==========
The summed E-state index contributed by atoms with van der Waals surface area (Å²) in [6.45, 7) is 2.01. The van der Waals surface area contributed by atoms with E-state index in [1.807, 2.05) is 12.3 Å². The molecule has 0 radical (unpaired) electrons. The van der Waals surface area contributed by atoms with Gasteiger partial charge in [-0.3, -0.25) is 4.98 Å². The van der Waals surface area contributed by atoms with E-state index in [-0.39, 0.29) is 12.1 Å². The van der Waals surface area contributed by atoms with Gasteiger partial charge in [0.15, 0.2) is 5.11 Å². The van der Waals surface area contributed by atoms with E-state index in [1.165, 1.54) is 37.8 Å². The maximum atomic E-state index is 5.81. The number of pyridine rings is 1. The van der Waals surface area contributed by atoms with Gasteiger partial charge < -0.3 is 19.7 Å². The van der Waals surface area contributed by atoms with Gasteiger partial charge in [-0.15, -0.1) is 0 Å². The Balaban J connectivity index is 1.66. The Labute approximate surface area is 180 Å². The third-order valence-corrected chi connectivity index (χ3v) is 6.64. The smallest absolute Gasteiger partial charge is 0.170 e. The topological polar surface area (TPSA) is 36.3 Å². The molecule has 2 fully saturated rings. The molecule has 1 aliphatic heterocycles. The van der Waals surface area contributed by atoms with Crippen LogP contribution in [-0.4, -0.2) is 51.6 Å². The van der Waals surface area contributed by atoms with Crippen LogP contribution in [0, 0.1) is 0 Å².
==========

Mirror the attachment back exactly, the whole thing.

The summed E-state index contributed by atoms with van der Waals surface area (Å²) in [6.45, 7) is 2.01. The van der Waals surface area contributed by atoms with E-state index in [1.807, 2.05) is 12.3 Å². The molecule has 0 radical (unpaired) electrons. The van der Waals surface area contributed by atoms with Gasteiger partial charge in [-0.3, -0.25) is 4.98 Å². The van der Waals surface area contributed by atoms with E-state index in [-0.39, 0.29) is 12.1 Å². The van der Waals surface area contributed by atoms with Gasteiger partial charge in [0.15, 0.2) is 5.11 Å². The van der Waals surface area contributed by atoms with E-state index in [1.165, 1.54) is 37.8 Å². The maximum atomic E-state index is 5.81. The number of pyridine rings is 1. The van der Waals surface area contributed by atoms with Gasteiger partial charge < -0.3 is 19.7 Å². The van der Waals surface area contributed by atoms with Gasteiger partial charge in [-0.15, -0.1) is 0 Å². The Balaban J connectivity index is 1.66. The Labute approximate surface area is 180 Å². The third-order valence-corrected chi connectivity index (χ3v) is 6.64. The smallest absolute Gasteiger partial charge is 0.170 e. The topological polar surface area (TPSA) is 36.3 Å². The molecule has 2 fully saturated rings. The molecule has 1 aliphatic heterocycles. The van der Waals surface area contributed by atoms with Crippen LogP contribution in [-0.4, -0.2) is 51.6 Å². The van der Waals surface area contributed by atoms with Crippen LogP contribution in [0, 0.1) is 0 Å².